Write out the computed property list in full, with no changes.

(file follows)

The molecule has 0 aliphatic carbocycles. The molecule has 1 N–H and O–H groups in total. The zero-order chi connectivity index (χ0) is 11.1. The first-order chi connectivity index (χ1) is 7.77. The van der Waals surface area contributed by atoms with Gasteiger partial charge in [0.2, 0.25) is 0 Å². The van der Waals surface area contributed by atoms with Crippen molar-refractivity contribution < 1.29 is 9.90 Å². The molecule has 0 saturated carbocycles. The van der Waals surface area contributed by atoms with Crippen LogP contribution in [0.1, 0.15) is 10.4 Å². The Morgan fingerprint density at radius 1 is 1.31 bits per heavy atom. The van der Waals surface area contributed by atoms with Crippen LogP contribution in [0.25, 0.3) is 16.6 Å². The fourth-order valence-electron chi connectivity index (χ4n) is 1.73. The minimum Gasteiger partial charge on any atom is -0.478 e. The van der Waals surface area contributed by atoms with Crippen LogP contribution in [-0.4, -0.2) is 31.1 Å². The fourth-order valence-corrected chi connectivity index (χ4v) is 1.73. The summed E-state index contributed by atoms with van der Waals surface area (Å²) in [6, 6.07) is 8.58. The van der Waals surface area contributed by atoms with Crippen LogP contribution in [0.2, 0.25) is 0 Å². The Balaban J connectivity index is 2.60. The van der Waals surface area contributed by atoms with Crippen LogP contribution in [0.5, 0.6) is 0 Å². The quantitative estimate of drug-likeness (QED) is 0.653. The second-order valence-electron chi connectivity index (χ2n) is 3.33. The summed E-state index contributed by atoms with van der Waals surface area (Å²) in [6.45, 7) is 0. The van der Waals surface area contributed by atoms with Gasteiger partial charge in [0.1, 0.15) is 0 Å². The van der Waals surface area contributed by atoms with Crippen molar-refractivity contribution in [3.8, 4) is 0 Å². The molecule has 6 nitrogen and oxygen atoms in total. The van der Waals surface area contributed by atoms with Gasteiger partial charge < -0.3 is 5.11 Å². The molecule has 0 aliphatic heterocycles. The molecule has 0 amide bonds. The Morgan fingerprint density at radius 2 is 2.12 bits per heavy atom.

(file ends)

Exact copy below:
The molecule has 0 aliphatic carbocycles. The molecule has 1 N–H and O–H groups in total. The zero-order chi connectivity index (χ0) is 11.1. The first-order chi connectivity index (χ1) is 7.77. The van der Waals surface area contributed by atoms with Gasteiger partial charge in [0.2, 0.25) is 0 Å². The van der Waals surface area contributed by atoms with Crippen molar-refractivity contribution < 1.29 is 9.90 Å². The molecule has 0 saturated carbocycles. The van der Waals surface area contributed by atoms with Crippen LogP contribution in [0.1, 0.15) is 10.4 Å². The Morgan fingerprint density at radius 1 is 1.31 bits per heavy atom. The van der Waals surface area contributed by atoms with Crippen LogP contribution in [0.25, 0.3) is 16.6 Å². The fourth-order valence-electron chi connectivity index (χ4n) is 1.73. The minimum Gasteiger partial charge on any atom is -0.478 e. The van der Waals surface area contributed by atoms with Crippen LogP contribution in [-0.4, -0.2) is 31.1 Å². The fourth-order valence-corrected chi connectivity index (χ4v) is 1.73. The summed E-state index contributed by atoms with van der Waals surface area (Å²) in [6, 6.07) is 8.58. The van der Waals surface area contributed by atoms with Crippen LogP contribution in [0.2, 0.25) is 0 Å². The Balaban J connectivity index is 2.60. The van der Waals surface area contributed by atoms with Crippen LogP contribution in [0.5, 0.6) is 0 Å². The quantitative estimate of drug-likeness (QED) is 0.653. The second-order valence-electron chi connectivity index (χ2n) is 3.33. The summed E-state index contributed by atoms with van der Waals surface area (Å²) in [6.45, 7) is 0. The van der Waals surface area contributed by atoms with Gasteiger partial charge in [0.1, 0.15) is 0 Å². The van der Waals surface area contributed by atoms with Crippen molar-refractivity contribution in [3.8, 4) is 0 Å². The molecule has 6 nitrogen and oxygen atoms in total. The van der Waals surface area contributed by atoms with Gasteiger partial charge < -0.3 is 5.11 Å². The molecule has 0 aliphatic heterocycles. The molecule has 0 amide bonds. The Morgan fingerprint density at radius 2 is 2.12 bits per heavy atom.